Real tough question, I'm not even going to vote.
Too many areas of subjectivity, less knowledge or detail as we go further back in time. We know Roman generals were very good at having those writing about a campaign to also function in essence as the general's PR department. And I am sure the Romans are not alone in this.
And what really defines a great general? Luck? Conquest? Being outnumbered? I'd rather have 4 German WW2 platoons than 8 Italian ones.
Let's look at Alexander for instance. Most commonly he is given recognition as the best general of all time, but I have also seen him to thought of as someone without great tactical sense that single mindedly would just attack, attack, attack. And often, this tactic can be effective, but it does not make one a great tactician.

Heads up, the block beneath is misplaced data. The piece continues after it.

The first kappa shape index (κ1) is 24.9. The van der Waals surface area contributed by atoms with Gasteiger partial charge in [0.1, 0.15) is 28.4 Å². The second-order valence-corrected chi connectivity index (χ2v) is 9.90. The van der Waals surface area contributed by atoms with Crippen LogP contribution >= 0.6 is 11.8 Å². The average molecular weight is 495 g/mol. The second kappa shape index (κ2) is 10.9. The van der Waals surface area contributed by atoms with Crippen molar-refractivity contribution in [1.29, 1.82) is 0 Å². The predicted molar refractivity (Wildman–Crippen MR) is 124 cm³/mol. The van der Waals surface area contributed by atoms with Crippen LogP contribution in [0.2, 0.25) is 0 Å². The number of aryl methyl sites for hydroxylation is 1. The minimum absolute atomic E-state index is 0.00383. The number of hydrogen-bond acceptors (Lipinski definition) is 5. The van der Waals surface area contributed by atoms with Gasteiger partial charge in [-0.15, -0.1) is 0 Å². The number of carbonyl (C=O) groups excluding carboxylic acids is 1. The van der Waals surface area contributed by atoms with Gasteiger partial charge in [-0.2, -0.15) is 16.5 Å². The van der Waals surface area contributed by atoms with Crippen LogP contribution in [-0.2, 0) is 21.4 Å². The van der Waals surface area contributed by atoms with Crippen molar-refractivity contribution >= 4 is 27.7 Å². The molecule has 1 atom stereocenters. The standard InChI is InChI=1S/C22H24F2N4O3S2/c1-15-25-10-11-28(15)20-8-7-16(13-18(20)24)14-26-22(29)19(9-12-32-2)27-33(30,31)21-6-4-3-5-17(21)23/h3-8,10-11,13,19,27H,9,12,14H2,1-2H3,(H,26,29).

Some look at Granicus as a failure on the part of the Persian command, looking to oblige his tactics by meeting him in the middle of their river instead of defending the shore with their lines of hoplite infantry and using their cavalry to attack and defend the flanks.
Even the very tactically sound Macedonian army with it's hammer and anvil capability was organized by Philip, not Alexander.
Personally, I think he was a great leader "from the front", brave and inspiring, but perhaps could not see the forest for the trees at times as a tactician, and perhaps a spear thrust away from losing the campaign.